Bank branches are getting a much-needed face-lift for the digital era.

While the overall number of branches has declined dramatically in recent years, several large banks are instead giving them renovations and tech upgrades as they realize that many consumers still want a physical location to visit to help them with their financial problems.

“One million people walk into our financial centers every day,” said Charles Liu, chief of branch transformation at Bank of America, at Retail Banking 2018 this week. “That's a lot of people, a lot of interactions for us.”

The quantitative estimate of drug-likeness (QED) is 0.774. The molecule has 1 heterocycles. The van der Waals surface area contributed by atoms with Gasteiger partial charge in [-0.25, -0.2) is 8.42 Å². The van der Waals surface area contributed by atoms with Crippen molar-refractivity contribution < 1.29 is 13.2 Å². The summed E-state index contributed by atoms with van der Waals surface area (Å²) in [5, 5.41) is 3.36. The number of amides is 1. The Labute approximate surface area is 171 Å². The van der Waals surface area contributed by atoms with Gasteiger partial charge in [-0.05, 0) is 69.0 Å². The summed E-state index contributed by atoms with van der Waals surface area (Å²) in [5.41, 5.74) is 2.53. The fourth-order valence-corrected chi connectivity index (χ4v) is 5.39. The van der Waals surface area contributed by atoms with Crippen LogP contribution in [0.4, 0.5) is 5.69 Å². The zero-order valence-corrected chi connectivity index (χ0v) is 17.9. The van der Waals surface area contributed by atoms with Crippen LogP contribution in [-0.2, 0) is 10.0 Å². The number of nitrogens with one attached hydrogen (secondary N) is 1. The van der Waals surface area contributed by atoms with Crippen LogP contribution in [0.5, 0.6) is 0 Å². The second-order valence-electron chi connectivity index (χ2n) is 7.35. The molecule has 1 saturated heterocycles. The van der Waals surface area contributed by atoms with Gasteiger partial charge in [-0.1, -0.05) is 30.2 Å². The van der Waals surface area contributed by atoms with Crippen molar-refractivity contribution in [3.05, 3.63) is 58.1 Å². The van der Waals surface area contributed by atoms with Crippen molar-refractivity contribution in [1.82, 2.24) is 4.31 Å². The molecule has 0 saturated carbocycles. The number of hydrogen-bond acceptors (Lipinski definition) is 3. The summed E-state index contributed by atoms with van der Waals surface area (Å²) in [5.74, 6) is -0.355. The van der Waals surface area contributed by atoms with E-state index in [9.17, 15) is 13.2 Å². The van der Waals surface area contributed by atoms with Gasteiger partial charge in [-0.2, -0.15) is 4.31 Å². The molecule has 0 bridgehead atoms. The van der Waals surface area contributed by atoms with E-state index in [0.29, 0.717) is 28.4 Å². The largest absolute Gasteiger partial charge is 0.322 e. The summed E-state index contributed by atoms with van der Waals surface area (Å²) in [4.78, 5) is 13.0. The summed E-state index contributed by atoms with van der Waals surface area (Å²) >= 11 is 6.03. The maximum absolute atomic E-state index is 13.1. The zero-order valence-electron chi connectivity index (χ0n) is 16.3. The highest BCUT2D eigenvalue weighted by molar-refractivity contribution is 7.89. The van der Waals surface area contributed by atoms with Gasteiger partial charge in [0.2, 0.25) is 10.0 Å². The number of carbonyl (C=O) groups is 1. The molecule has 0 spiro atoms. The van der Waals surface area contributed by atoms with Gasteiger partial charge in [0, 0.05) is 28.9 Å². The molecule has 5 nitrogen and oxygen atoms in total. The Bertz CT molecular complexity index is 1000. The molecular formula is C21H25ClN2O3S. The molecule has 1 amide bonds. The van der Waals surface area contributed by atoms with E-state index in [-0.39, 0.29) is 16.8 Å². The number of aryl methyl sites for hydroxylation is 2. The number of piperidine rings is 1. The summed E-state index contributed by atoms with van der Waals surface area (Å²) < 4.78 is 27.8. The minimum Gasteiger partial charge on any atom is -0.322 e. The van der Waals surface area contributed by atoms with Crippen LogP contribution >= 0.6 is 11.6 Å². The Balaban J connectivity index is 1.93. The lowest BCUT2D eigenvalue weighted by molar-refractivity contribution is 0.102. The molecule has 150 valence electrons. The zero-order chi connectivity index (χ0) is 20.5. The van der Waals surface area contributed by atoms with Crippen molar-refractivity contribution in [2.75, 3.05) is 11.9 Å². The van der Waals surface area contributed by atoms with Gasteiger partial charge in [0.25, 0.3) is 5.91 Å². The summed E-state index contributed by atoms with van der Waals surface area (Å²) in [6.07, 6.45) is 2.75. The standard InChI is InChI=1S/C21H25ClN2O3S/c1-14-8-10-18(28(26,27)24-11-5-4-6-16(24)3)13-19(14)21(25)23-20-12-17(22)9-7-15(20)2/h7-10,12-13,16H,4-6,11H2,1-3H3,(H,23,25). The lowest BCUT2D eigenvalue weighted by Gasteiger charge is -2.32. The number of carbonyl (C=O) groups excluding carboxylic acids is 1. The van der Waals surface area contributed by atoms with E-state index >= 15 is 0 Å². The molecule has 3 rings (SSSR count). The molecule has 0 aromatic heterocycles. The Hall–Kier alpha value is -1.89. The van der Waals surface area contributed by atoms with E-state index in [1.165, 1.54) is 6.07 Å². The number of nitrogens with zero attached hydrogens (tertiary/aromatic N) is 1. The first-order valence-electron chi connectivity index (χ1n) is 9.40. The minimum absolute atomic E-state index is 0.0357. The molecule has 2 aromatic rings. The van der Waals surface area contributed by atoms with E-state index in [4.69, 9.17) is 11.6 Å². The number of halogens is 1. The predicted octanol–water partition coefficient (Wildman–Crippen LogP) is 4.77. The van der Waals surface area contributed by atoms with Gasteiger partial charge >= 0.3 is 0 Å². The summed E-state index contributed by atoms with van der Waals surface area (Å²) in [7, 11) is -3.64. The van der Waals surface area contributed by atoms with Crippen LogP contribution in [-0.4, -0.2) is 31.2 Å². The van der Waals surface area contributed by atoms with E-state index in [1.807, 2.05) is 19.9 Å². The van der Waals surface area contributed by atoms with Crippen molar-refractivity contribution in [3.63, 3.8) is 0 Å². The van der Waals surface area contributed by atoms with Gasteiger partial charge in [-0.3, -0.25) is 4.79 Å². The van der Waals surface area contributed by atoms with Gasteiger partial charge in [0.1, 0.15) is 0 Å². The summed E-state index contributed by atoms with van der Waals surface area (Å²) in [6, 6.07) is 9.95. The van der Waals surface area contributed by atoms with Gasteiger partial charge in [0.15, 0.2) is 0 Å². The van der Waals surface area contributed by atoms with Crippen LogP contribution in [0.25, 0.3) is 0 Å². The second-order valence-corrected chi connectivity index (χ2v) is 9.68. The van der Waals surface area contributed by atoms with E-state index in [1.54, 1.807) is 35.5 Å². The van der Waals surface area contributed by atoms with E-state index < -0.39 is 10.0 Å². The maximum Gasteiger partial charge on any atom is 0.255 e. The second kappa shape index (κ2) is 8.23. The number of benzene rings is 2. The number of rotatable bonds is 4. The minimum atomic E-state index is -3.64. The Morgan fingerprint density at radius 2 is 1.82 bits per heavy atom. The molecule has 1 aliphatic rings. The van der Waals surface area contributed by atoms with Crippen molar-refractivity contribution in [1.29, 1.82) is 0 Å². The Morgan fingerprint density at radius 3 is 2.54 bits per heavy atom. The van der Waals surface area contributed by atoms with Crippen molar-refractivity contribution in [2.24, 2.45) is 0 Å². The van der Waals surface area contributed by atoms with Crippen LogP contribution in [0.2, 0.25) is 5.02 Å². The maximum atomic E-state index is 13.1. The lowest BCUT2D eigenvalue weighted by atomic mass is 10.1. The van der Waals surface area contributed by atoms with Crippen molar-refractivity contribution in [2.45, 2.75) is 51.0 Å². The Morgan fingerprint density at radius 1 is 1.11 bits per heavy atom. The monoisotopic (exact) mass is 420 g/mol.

Most — 85% — of the bank’s 24 million active mobile users have used one of the bank’s branches in the last 30 days.

And BofA isn't alone. Other institutions, including Citigroup and Union Bank, are taking their own path. Following is a look at how each institution is trying to reinvigorate the bank branch.

Bank of America

One technology Bank of America has invested heavily in for its branches is videoconferencing. In September, it began rolling out Advanced Centers, which are small branches, 1,200 to 2,000 square feet, equipped with videoconferencing and sensors, but no people.

“You can go into an Advanced Center and interact with people via high-tech video, and be able to do anything you'd normally do in a typical financial center,” Liu said.

Overall, the bank plans to set up 500 new branches and renovate 1,500 existing branches over the next three to four years.